We study how prenatal maternal stress, caused by sustained seismic activity, affects birth outcomes in Chile during the period 2011-2015. A mother-fixed-effect model together with the spatiotemporal variation of earthquakes in Chile allow us to deal with identification issues that have obscured previous estimates. Our findings show that prenatal maternal stress seems to affect fetal growth, because infants born to mothers exposed to earth tremors in early and/or mid gestation are more likely to be large for gestational age. The estimates suggest that relatively poorer Chilean mothers are more vulnerable to earthquakes, because their babies seem to drive the reported impacts on fetal growth. We discuss and provide evidence that suggests a possible mechanism that explains the varying results across socioeconomic status. Mothers with diabetes and/or hypertension are more likely to have large-for-gestational-age babies. Exposure to earth tremors seems to increase the incidence of these afflictions among the affected population, with the observed impact on diabetes being relatively higher among women with lower socio-economic status.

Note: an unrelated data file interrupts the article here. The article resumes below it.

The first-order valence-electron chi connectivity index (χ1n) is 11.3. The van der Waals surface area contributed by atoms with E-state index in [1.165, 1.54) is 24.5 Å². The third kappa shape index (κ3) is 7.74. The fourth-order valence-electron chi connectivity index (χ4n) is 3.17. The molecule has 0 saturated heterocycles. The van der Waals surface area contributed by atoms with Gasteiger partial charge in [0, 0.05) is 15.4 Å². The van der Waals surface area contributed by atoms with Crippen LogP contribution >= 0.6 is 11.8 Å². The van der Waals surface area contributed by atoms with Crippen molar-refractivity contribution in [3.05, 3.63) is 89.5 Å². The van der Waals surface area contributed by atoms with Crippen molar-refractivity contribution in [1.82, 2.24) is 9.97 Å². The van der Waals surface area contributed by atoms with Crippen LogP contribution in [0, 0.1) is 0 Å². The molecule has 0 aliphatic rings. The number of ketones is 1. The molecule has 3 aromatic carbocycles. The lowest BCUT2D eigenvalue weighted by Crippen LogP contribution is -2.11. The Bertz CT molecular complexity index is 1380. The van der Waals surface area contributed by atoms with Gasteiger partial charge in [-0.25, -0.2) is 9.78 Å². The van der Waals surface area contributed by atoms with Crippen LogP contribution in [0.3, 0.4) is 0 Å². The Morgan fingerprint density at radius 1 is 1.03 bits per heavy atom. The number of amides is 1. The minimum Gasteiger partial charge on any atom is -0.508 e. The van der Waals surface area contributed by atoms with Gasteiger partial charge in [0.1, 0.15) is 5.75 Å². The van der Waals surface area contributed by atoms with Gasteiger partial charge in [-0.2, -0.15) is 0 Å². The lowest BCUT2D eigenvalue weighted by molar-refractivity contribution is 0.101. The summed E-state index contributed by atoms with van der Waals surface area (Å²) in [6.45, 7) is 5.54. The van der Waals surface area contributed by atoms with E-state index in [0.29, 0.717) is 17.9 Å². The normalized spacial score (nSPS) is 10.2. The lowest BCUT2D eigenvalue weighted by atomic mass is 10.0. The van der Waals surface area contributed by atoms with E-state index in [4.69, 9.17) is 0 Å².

Suggested citation: Alvarez-Aranda, R., S. Chirkova, J. G. Romero, (2018), ‘Growing in the Womb: The Effect of Seismic Activity on Fetal Growth’, Nota di Lavoro 30.2018, Milano, Italy: Fondazione Eni Enrico Mattei